mtsuoka_entry01The importance of this exercise was it demonstrated that the tip must lead and then the body follows immediately afterwards. This principle of entering with the tip first was shown the next day for irimi. The day ended with an open hand relation to the entry with a sword. Here we blended to the outside of a yokomen strike and then threw our partner in an irimi movement. This was a nice finish to the weapons class to recap the direct relation of weapons to our open hand techniques.

[Class Four]

We started the last session with a recap of most of the basic exercises we had been practicing for the past few classes. This was nice to go over the movements and try to ingrain these movements (well, to the best of our abilities for a few days). Matsuoka Sensei stressed that all of Aikido movements are irimi and tenkan, and that we must train to master these movements along with moving the body as a whole. He added the idea that one person trying to move a large rock by themselves is hard work, and with 10, 20, or 30+ people it is much easier. This is like using our body as a unified whole, and the more points we can blend to create a synergy, the easier it becomes.

mastsuoka_entry002The class then practiced some irimi exercises, blending to the outside and to the inside straight in. Matsuoka Sensei then demonstrated some uke nagashi (deflection) movements. He explained how these movements should be thought of as if there is a weapon in our partner’s hand and that we should move our body and head out of the line of the weapon. We practiced ukenagashi to the outside and then into kotegaeshi.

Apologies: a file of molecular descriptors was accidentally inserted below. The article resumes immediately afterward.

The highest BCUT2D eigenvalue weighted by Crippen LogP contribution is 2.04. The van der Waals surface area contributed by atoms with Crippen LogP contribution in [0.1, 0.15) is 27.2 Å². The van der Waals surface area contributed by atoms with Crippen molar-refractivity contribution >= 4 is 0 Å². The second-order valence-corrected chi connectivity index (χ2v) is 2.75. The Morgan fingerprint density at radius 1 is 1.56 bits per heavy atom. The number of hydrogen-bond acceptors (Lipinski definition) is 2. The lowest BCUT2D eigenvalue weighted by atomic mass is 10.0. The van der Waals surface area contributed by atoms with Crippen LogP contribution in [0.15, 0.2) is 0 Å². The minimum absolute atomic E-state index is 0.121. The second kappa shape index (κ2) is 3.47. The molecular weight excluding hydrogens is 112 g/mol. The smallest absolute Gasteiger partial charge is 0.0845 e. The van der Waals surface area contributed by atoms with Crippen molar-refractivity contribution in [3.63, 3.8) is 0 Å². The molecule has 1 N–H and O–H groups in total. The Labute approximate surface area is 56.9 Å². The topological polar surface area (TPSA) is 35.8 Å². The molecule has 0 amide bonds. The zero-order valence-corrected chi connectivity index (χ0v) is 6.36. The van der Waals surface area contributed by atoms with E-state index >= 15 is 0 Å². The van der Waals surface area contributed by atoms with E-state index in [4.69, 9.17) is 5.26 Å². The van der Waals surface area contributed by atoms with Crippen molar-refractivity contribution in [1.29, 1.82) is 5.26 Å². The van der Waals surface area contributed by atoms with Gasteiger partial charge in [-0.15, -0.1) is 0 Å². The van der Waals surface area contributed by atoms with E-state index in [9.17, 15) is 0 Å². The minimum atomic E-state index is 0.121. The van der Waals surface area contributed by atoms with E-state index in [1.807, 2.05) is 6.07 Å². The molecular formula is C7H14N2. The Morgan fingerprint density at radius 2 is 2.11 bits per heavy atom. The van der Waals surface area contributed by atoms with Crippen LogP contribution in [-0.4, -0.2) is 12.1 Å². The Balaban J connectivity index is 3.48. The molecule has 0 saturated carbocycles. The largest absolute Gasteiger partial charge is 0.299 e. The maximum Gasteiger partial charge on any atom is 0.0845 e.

matsuoka_ukenagashi01We ended the day going back to the natural movement of the rowing exercise “funa kogi undo”. He told the class that O’sensei used the term “ame no tori fune” when he did this exercise and this came from the ancient Japanese story “Kojiki” or “The reconds of ancient matters”.

Final Thoughts from the Weekend


There is probably a lot I missed and I am not trying to cover everything that happened during the seminar. That would be impossible :). Instead, I wanted to focus this post on some of the bigger ideas and concepts that we talked about and practiced during the three days.

Matsuoka Sensei demonstrated the techniques with practiced precision and flowing execution while sharing his mature vision of his Aikido experiences. He was very enjoyable to watch and was very kind in his help of all the students during the seminar. Also, I wanted to send a quick thanks to Albright Sensei and